The Channel Technology Stack — Future of Channel Management

We have been witnessing an explosion of software vendors in the past 5 years. In fact, it has been the fastest growing segment of the technology industry and a big reason why the number of vendors will outnumber partners by 2025.

The go-to-market of these new software companies is very different than it was in the past. Before cloud and SaaS (software-as-a-service) industries became mainstream, software companies built foundational software which tended to have wide functionality and appeal.

For example, in heathcare, over 300 companies competed with Allscripts and GE for a slice of the EMR (electronic medical records) market. When Salesforce started it’s meteoric rise in share of the CRM market, it also had about 300 competitors.

Once the winners started to emerge in each line of business (think Salesforce, NetSuite, Workday, Eloqua, etc.), a new phenomenon started around integrations and open API’s.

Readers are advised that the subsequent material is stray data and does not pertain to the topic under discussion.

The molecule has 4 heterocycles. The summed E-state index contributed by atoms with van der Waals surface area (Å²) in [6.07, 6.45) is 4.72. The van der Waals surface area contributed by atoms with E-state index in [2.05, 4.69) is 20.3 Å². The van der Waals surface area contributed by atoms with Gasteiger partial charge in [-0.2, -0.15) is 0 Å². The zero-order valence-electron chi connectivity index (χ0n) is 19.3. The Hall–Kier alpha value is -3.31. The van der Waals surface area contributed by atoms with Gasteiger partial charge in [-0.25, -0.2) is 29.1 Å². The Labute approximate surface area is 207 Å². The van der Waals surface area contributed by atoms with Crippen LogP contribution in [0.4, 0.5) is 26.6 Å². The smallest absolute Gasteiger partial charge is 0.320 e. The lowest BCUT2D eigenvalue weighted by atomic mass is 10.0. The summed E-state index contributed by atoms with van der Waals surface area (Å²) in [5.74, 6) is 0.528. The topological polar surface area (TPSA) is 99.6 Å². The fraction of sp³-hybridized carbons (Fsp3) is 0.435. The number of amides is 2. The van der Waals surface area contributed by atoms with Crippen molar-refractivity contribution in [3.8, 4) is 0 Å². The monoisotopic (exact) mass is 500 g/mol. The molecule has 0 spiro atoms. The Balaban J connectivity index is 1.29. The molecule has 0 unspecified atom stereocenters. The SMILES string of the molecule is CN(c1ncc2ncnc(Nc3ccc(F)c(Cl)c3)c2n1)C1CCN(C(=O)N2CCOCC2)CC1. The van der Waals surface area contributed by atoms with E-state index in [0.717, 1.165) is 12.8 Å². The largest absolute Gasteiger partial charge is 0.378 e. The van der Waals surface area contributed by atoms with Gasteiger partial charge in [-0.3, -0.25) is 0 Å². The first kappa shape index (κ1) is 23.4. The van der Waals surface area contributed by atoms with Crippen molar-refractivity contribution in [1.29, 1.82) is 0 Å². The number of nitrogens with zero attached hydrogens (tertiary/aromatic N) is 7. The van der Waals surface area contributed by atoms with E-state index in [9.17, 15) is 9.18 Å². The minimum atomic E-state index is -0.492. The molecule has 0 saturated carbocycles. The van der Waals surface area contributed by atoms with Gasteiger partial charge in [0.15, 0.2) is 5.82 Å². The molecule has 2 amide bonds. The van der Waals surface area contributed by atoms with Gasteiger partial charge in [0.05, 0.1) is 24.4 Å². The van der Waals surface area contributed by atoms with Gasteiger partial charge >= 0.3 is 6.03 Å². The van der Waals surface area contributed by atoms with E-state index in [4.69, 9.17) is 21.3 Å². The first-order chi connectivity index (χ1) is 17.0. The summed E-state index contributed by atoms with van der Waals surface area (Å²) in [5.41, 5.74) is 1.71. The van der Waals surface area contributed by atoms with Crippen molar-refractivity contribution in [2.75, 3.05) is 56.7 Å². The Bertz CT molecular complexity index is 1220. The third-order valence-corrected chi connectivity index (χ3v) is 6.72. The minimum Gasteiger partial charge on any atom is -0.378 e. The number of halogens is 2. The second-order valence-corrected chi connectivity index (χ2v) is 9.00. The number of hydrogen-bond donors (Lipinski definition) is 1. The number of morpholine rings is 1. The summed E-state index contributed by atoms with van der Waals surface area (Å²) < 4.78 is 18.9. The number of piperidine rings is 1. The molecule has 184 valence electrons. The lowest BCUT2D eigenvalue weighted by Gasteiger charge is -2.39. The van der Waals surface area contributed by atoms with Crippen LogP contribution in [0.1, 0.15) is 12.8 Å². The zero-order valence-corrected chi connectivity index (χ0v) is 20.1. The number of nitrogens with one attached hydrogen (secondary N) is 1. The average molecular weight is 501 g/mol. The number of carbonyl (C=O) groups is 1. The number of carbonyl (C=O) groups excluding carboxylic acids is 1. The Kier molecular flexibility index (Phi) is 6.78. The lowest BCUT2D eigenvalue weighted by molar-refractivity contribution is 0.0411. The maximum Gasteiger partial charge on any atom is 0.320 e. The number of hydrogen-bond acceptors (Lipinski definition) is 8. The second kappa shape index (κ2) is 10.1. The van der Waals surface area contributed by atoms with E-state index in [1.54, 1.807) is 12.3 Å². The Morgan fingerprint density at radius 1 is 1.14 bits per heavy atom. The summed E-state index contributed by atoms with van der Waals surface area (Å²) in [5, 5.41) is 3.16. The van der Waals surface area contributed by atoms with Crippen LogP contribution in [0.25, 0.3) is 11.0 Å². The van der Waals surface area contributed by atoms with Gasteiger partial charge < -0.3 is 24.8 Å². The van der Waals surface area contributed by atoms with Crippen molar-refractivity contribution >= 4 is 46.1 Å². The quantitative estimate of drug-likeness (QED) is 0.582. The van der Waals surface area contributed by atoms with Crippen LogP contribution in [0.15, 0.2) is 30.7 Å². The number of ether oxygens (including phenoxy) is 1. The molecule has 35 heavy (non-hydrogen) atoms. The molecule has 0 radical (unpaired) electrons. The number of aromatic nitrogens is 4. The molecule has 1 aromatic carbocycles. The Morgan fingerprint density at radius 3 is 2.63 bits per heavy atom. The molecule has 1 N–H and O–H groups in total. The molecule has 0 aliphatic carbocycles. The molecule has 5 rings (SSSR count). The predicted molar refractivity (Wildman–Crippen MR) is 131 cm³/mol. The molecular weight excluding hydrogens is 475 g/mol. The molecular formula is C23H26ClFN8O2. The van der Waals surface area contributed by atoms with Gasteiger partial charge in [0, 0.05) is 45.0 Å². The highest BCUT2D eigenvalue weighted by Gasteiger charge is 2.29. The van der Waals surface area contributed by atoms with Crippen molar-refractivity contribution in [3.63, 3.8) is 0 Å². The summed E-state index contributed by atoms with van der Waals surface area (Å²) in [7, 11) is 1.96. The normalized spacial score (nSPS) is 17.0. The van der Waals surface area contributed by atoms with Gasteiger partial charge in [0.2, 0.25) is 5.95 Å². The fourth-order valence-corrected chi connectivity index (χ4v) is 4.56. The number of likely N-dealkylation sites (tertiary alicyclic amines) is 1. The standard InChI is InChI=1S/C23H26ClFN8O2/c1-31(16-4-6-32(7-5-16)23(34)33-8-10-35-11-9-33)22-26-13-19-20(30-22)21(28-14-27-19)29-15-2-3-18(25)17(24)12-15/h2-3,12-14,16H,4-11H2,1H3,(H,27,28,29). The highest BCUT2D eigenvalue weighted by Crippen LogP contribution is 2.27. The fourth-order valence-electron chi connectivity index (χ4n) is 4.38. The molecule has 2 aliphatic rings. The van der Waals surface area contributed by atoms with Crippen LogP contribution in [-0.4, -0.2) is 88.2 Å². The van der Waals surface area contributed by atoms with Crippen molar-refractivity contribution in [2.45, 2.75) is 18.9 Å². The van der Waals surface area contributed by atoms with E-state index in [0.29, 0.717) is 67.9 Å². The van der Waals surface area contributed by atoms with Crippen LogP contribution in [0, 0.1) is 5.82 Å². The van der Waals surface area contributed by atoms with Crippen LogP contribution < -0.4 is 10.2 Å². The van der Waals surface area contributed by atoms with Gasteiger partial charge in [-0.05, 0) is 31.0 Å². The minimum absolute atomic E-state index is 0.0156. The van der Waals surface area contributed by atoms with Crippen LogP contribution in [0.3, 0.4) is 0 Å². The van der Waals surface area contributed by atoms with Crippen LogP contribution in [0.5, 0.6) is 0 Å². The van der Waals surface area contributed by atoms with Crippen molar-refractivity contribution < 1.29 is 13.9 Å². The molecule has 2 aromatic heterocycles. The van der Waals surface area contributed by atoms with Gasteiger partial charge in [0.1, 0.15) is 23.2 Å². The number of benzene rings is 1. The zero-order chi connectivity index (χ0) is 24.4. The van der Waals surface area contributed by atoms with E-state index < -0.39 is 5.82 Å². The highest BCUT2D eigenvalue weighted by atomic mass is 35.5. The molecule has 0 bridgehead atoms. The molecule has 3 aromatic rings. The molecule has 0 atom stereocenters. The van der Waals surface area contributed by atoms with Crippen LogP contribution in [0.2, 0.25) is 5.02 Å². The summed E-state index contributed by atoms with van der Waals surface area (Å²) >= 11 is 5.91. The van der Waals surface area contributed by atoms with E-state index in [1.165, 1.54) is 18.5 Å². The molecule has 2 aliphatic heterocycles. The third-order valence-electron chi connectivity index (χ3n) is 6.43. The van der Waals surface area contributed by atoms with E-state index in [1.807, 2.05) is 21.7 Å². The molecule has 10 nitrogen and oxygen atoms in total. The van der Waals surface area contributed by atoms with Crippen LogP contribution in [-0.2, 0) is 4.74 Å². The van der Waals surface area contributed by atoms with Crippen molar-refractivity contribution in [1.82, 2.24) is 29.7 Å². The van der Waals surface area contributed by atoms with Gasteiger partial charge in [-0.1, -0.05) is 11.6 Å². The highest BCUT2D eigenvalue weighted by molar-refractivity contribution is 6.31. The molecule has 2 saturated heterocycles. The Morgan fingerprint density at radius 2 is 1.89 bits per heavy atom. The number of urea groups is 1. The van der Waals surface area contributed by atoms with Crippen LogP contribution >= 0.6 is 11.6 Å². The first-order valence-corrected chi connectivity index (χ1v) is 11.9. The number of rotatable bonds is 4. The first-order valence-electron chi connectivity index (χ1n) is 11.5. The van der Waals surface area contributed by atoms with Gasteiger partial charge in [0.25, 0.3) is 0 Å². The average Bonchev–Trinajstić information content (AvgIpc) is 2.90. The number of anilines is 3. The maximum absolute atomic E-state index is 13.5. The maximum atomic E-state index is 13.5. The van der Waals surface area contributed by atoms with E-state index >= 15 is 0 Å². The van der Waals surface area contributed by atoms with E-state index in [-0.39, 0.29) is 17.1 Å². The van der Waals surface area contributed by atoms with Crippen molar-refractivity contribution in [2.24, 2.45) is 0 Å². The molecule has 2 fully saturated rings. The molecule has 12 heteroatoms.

This was the unofficial start of the stack concept.

Layering highly targeted, narrow focused software tools together started to become the new normal. There was no way that wide platforms could optimize across different industries, geographies, segments, job roles and lines of business.

Example of Marketing Technology Stack:

Marketing, sales, finance, HR, customer success and operations were all early adopters of the technology stack. Channel and indirect sales groups have been laggards up till this point. The quality of software for channel professionals has been steadily improving.

With 72 key attributes of a strong program, no one piece of software can manage all the moving parts effectively.

A channel technology stack is a grouping of technologies that vendors leverage to conduct and improve their partner programs, compliance, revenue and loyalty. Often, the focus of channel technologies is to make difficult processes easier, and to measure the impact of multiple activities and drive more efficient spending.

The channel technology landscape is rapidly evolving, with dozens of different software technologies growing in an ever-increasing number of categories. With so many choices, it’s essential for channel professionals to have a clear understanding of which technologies are most fundamental to their business and program goals and to understand how technology can help.